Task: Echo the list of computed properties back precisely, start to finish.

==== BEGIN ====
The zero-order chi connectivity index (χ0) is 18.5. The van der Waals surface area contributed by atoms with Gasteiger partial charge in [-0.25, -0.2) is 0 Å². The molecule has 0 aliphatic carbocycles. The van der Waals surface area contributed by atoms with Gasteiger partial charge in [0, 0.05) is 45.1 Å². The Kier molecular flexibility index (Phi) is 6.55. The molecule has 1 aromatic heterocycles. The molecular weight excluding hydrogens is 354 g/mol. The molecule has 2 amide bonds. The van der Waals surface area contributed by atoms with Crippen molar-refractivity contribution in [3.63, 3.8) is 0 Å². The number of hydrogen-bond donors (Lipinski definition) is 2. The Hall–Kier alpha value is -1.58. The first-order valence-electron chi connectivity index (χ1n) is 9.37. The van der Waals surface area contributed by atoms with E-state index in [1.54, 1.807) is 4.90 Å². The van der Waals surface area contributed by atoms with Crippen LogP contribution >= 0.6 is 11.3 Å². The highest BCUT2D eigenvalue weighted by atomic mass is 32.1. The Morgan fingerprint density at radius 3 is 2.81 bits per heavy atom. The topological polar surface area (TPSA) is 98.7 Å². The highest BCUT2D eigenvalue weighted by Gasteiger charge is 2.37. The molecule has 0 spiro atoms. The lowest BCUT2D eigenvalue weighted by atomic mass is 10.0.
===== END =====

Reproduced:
The zero-order chi connectivity index (χ0) is 18.5. The van der Waals surface area contributed by atoms with Gasteiger partial charge in [-0.25, -0.2) is 0 Å². The molecule has 0 aliphatic carbocycles. The van der Waals surface area contributed by atoms with Gasteiger partial charge in [0, 0.05) is 45.1 Å². The Kier molecular flexibility index (Phi) is 6.55. The molecule has 1 aromatic heterocycles. The molecular weight excluding hydrogens is 354 g/mol. The molecule has 2 amide bonds. The van der Waals surface area contributed by atoms with Crippen molar-refractivity contribution in [3.63, 3.8) is 0 Å². The number of hydrogen-bond donors (Lipinski definition) is 2. The Hall–Kier alpha value is -1.58. The first-order valence-electron chi connectivity index (χ1n) is 9.37. The van der Waals surface area contributed by atoms with E-state index in [1.54, 1.807) is 4.90 Å². The van der Waals surface area contributed by atoms with Crippen LogP contribution >= 0.6 is 11.3 Å². The highest BCUT2D eigenvalue weighted by atomic mass is 32.1. The Morgan fingerprint density at radius 3 is 2.81 bits per heavy atom. The topological polar surface area (TPSA) is 98.7 Å². The highest BCUT2D eigenvalue weighted by Gasteiger charge is 2.37. The molecule has 0 spiro atoms. The lowest BCUT2D eigenvalue weighted by atomic mass is 10.0.